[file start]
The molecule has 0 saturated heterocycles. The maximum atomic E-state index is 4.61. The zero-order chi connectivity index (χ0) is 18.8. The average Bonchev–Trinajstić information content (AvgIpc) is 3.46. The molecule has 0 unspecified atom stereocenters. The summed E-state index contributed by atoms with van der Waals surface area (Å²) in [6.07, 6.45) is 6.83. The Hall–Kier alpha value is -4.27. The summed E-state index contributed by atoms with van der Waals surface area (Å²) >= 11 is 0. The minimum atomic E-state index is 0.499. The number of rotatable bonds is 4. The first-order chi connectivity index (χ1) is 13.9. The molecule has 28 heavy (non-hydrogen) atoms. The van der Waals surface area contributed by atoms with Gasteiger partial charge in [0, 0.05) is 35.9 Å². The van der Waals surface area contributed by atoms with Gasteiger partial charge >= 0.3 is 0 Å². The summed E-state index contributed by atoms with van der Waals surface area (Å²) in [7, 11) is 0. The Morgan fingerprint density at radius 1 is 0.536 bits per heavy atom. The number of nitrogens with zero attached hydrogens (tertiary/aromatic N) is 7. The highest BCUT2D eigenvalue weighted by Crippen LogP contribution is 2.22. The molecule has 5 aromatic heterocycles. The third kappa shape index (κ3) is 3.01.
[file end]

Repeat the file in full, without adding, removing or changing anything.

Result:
The molecule has 0 saturated heterocycles. The maximum atomic E-state index is 4.61. The zero-order chi connectivity index (χ0) is 18.8. The average Bonchev–Trinajstić information content (AvgIpc) is 3.46. The molecule has 0 unspecified atom stereocenters. The summed E-state index contributed by atoms with van der Waals surface area (Å²) in [6.07, 6.45) is 6.83. The Hall–Kier alpha value is -4.27. The summed E-state index contributed by atoms with van der Waals surface area (Å²) >= 11 is 0. The minimum atomic E-state index is 0.499. The number of rotatable bonds is 4. The first-order chi connectivity index (χ1) is 13.9. The molecule has 28 heavy (non-hydrogen) atoms. The van der Waals surface area contributed by atoms with Gasteiger partial charge in [0, 0.05) is 35.9 Å². The van der Waals surface area contributed by atoms with Gasteiger partial charge >= 0.3 is 0 Å². The summed E-state index contributed by atoms with van der Waals surface area (Å²) in [7, 11) is 0. The Morgan fingerprint density at radius 1 is 0.536 bits per heavy atom. The number of nitrogens with zero attached hydrogens (tertiary/aromatic N) is 7. The highest BCUT2D eigenvalue weighted by Crippen LogP contribution is 2.22. The molecule has 5 aromatic heterocycles. The third kappa shape index (κ3) is 3.01.